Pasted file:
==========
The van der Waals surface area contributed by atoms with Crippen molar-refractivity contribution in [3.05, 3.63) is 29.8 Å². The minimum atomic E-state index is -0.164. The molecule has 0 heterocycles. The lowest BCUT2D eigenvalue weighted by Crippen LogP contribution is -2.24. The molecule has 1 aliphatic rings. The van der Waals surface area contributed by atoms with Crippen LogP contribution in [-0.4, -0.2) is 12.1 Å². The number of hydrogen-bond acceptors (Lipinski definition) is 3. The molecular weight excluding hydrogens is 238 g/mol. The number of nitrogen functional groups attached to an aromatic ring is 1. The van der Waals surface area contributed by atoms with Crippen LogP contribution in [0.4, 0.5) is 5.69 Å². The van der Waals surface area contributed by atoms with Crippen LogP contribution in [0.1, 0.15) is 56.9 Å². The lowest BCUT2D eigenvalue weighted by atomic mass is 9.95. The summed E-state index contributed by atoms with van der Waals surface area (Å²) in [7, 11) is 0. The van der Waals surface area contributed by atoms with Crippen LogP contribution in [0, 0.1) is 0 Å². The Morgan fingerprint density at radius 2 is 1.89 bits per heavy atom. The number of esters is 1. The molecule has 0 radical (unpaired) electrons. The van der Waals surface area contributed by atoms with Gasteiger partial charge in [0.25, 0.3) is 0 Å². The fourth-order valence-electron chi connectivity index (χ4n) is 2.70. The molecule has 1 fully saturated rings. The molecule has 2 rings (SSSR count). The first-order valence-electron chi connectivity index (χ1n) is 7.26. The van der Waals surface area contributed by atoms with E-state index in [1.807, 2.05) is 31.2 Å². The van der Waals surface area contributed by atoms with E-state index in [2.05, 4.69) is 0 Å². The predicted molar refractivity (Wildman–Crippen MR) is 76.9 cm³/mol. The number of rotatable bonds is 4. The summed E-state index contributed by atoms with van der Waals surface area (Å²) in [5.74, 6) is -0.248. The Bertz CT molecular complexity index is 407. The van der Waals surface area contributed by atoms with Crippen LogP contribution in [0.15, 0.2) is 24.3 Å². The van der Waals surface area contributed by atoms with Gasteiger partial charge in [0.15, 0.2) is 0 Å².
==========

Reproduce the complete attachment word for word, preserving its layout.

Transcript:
The van der Waals surface area contributed by atoms with Crippen molar-refractivity contribution in [3.05, 3.63) is 29.8 Å². The minimum atomic E-state index is -0.164. The molecule has 0 heterocycles. The lowest BCUT2D eigenvalue weighted by Crippen LogP contribution is -2.24. The molecule has 1 aliphatic rings. The van der Waals surface area contributed by atoms with Crippen LogP contribution in [-0.4, -0.2) is 12.1 Å². The number of hydrogen-bond acceptors (Lipinski definition) is 3. The molecular weight excluding hydrogens is 238 g/mol. The number of nitrogen functional groups attached to an aromatic ring is 1. The van der Waals surface area contributed by atoms with Crippen LogP contribution in [0.4, 0.5) is 5.69 Å². The van der Waals surface area contributed by atoms with Crippen LogP contribution in [0.1, 0.15) is 56.9 Å². The lowest BCUT2D eigenvalue weighted by atomic mass is 9.95. The summed E-state index contributed by atoms with van der Waals surface area (Å²) in [7, 11) is 0. The van der Waals surface area contributed by atoms with Crippen LogP contribution in [0, 0.1) is 0 Å². The Morgan fingerprint density at radius 2 is 1.89 bits per heavy atom. The number of esters is 1. The molecule has 0 radical (unpaired) electrons. The van der Waals surface area contributed by atoms with Gasteiger partial charge in [0.25, 0.3) is 0 Å². The fourth-order valence-electron chi connectivity index (χ4n) is 2.70. The molecule has 1 fully saturated rings. The molecule has 2 rings (SSSR count). The first-order valence-electron chi connectivity index (χ1n) is 7.26. The van der Waals surface area contributed by atoms with E-state index in [1.807, 2.05) is 31.2 Å². The van der Waals surface area contributed by atoms with E-state index in [2.05, 4.69) is 0 Å². The predicted molar refractivity (Wildman–Crippen MR) is 76.9 cm³/mol. The number of rotatable bonds is 4. The summed E-state index contributed by atoms with van der Waals surface area (Å²) in [5.74, 6) is -0.248. The Bertz CT molecular complexity index is 407. The van der Waals surface area contributed by atoms with Crippen LogP contribution in [0.15, 0.2) is 24.3 Å². The van der Waals surface area contributed by atoms with Gasteiger partial charge in [0.15, 0.2) is 0 Å².